Relatives and friends pitch in to help care for loved ones at Agency Cemetery

OklahomaEventsCommunity Indigenous
Collaborator: Brittany Harlow
Published: 11/07/2022, 3:46 PM
Edited: 11/07/2022, 10:21 PM

(MUSKOGEE COUNTY, Okla.) Upon entering Agency Cemetery from US 69, one of the first tombstones you find is Pvt. Golden Tucker, a World War I veteran who died in 1964. 

His grave is one of an estimated 1,000 that Mother Nature has hidden from the public’s view following years of neglect at the Creek Freedmen cemetery in Muskogee County. 

On Saturday, a small group of people from Oklahoma and others from out of state converged on Agency Cemetery to tear down the vines that threaten to choke off the area’s heritage for good. 

“It is important to honor our ancestors as they paved the way for us to be here today,” Muscogee Creek Indian Freedmen Band (MCIFB) Leader Rhonda Grayson said. “Many interred are among the first people to live in Indian Territory.”

Grayson said the Freedmen buried at Agency Cemetery traveled from their Southeastern homes in Alabama and Georgia on the infamous Trail of Tears as enslaved people to the new Muscogee Creek Nation reservation, and what would later also become Oklahoma.

“Many fought in the Civil War, WWI, and WWW2; they fought for us to have the freedom and liberties that we have today,” Grayson said. “They served their Nation in the House of Kings and the House of Warriors in the Creek Nation politics. These people made significant contributions to the country and should be honored.”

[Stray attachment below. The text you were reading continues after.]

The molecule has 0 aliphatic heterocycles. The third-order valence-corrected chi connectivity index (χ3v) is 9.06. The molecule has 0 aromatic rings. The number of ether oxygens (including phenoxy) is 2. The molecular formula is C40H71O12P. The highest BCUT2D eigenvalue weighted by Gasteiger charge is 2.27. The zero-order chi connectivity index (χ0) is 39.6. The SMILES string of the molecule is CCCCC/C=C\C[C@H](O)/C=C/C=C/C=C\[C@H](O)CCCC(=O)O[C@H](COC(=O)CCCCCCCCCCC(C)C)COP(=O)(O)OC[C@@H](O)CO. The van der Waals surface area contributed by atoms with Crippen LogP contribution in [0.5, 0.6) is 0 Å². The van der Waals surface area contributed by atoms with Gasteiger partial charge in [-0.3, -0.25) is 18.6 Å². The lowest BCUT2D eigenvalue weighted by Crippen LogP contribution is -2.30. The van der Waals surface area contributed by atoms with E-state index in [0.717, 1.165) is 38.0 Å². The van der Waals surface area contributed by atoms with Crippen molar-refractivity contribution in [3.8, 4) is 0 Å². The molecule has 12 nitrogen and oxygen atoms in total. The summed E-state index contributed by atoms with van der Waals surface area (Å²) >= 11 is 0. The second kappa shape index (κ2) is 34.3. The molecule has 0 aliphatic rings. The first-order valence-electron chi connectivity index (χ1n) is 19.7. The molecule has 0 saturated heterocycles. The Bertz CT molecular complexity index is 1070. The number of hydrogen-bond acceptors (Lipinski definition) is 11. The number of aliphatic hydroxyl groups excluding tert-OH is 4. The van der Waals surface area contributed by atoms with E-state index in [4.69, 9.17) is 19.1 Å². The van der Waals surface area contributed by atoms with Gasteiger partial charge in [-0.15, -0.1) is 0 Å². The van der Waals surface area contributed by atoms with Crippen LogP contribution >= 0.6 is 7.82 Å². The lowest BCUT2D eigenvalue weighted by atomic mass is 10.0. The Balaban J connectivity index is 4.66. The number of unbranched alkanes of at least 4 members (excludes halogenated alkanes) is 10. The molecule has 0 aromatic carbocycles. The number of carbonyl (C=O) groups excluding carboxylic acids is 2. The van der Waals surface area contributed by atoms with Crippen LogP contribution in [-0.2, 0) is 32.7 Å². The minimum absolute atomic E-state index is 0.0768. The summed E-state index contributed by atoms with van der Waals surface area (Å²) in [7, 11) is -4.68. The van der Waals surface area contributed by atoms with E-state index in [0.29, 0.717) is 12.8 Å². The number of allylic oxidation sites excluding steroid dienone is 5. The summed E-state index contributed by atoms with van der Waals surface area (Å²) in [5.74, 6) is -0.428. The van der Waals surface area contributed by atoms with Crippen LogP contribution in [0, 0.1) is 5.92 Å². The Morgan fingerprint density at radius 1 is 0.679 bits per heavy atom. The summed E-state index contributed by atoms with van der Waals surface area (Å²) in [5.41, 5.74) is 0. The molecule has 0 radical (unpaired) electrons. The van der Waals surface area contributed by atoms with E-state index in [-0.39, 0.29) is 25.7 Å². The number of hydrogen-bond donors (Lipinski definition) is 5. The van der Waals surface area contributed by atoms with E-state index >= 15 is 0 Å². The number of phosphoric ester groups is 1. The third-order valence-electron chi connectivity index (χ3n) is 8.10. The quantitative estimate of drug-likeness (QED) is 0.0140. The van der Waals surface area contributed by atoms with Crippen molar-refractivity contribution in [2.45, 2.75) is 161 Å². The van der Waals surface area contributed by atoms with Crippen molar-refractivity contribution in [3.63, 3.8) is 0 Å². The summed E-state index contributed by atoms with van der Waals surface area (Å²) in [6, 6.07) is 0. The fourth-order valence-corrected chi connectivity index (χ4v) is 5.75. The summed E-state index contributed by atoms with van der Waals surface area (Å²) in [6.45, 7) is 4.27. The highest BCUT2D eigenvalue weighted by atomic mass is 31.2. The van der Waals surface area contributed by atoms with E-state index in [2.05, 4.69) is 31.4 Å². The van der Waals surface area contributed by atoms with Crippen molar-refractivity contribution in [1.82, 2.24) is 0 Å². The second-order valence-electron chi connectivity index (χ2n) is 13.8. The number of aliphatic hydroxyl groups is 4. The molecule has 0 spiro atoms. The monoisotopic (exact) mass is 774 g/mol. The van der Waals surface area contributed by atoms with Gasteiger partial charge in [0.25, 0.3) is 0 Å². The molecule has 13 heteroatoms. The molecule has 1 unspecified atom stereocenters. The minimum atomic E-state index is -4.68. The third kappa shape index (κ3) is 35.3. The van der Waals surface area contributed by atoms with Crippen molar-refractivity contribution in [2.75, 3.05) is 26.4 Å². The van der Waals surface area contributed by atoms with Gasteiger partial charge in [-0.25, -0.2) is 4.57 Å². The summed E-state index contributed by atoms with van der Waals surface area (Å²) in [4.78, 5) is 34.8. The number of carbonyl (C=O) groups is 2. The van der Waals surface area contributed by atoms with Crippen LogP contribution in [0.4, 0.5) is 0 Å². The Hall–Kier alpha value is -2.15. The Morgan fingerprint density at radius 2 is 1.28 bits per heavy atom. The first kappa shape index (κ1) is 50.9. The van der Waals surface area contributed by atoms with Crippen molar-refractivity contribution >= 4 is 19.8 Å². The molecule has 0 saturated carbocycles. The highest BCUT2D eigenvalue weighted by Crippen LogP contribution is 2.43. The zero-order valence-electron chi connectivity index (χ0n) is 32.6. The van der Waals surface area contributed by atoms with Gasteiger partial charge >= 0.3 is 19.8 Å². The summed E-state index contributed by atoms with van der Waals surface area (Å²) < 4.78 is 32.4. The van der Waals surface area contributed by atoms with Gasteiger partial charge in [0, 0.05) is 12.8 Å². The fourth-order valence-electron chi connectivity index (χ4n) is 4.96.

Learn More: How Muskogee County continues to forget 1,000 dead people | Verified News Network 

The oldest records available list the cemetery as “Creek Agency Cemetery”, named for the settlement that resulted from the establishment of the Creek agency near Fern Mountain around 1857. 

The Creek agency was one of five separate agencies established for Indian Country’s Five Treaty Tribes, referred to historically as the Five Civilized Tribes. 

The little town that grew up near the Creek agency was simply known as “Agency” and became a hub for trade. During the Civil War, women and children from Agency were taken to Fort Gibson to be protected and brought back when the war was over.

In 1874, individual Five Tribes agencies were eliminated and Union Agency was built to consolidate them all into one office in Muskogee. 

Records from “Indian Pioneer Histories” (oral histories conducted in the 1930s) state Creek Agency Cemetery was listed as a public property in 1937, but through VNN research we uncovered the land was actually allotted to a Creek Freedmen woman named Lizzie Fields in 1903. 

After working with the Muskogee County Land Records Office, we were able to determine the last living property owner of Agency Cemetery died in 2013. 

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“While there is a peace that I feel when walking through the cemetery, our ancestors are not entirely at peace due to the years of neglect of their sacred resting place,” Grayson said. “There is no better time than the present to work to restore the Agency Cemetery.” 

Grayson said the group’s short-term goal is to meet as frequently as possible to clean the cemetery so the families can visit their loved ones. 

“We can't say that the families have abandoned these cemeteries; they can't gain access, and no organization or person can manage this task alone,” Grayson said. “We need help. We want to partner with other organizations interested in helping to preserve our cemeteries. We hope enough people will answer the call and sign up, whereby we can split up into teams and rotate when possible.”  

The MCIFB is currently raising funds to acquire, restore, and preserve Agency Cemetery for the Freedmen and their living descendants. Click here to donate to their cause. 


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